# Without loss of generality in proof about subspaces in symplectic linear algebra

A linear symplectic space is a 2n-dimensional vector space $V$ with a symplectic two form $\omega.$ On this vector space $V$ is a canonical basis $(e_1,...,e_n,f_1,...f_n)$ with $\omega(e_i,f_j) = \delta_{i,j}$ and $\omega(e_i,e_j)= \omega(f_i,f_j)=0.$

Now, a Lagrangian subspace $L$ of $V$ is an n-dimensional subspace satisfying $L^{\perp} = L$ where the complement is taken with respect to the form $\omega.$

The theorem states now: Any Lagrangian subspace $L$ has an orthogonal complement $K$ that is also a Lagrangian subspace such that $L \oplus K = V.$

The proof starts like this: Let $L_0=(e_1,...,e_n)$ and set $M = L \cap L_0.$ Then $M$ is a $k \le n$ dimensional subspace of $L_0$. As any $k-$ dimensional subspace of $L_0$ has a $n-k$ dimensional orthogonal complement, we find such a $n-k$ dimensional space $T$ such that $M \oplus T = L_0.$

Now, the proof we had in the lecture says: Without loss of generality $T= \operatorname{span}\{e_1,...,e_{n-k}\}$ and I don't really understand why we are able to say this wlog here?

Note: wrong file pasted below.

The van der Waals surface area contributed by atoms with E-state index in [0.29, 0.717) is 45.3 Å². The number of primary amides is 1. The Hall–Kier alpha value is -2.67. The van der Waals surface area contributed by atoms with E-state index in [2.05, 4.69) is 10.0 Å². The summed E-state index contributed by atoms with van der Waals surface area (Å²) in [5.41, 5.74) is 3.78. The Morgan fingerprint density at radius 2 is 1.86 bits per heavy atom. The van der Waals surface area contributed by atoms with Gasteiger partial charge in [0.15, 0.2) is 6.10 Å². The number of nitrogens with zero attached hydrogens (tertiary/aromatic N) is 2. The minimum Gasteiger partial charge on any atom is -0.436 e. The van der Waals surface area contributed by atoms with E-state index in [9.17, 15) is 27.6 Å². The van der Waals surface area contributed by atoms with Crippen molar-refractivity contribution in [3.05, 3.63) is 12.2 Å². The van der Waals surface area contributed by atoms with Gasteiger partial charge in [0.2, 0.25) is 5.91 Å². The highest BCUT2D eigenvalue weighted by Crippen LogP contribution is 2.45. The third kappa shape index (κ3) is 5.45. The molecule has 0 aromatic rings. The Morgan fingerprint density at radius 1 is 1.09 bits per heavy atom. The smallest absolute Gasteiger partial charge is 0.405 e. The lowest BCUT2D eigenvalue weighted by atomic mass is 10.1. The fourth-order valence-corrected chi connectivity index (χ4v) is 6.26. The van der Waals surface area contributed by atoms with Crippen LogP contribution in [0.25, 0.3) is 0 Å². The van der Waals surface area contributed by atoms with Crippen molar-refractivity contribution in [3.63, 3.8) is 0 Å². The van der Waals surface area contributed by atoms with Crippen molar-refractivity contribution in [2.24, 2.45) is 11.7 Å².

So, I think what the author is doing is picking a new symplectic basis for his/her proof at this step. Instead of using the standard symplectic basis, they would like to use a symplectic basis $\{\tilde e_i, \tilde f_i\}$ where the terms $\tilde e_1, \ldots, \tilde e_{n-k}$ span the space $T$. So, how do we construct the new basis $\tilde e_i$?
• Let's start by constructing the $\tilde e_i$. We can produce an orthonormal basis $\{\tilde e_i\}$ for $L$ with the first $n-k$ terms spanning $L_0$ by using Gram-Schmidt.
• Now, how do we construct the $\tilde f_i$? Write $\tilde e_i=\sum_k a^k_i e_k$. Then if $\tilde f_i=\sum_k a^k_i f_k$, $$\omega(\tilde e_i, \tilde f_j)=\omega\left( \sum_k a^k_i e_k, \sum_k a^k_j f_k\right)$$ which is $\sum_k a^k_i a^k_j = \tilde e_i \cdot \tilde e_j= \delta_{ij}$.
• How can $L_0$ be spanned by $n-k$ terms when $L_0$ is a n-dimensional space? – Surfaceint Aug 20 '15 at 12:22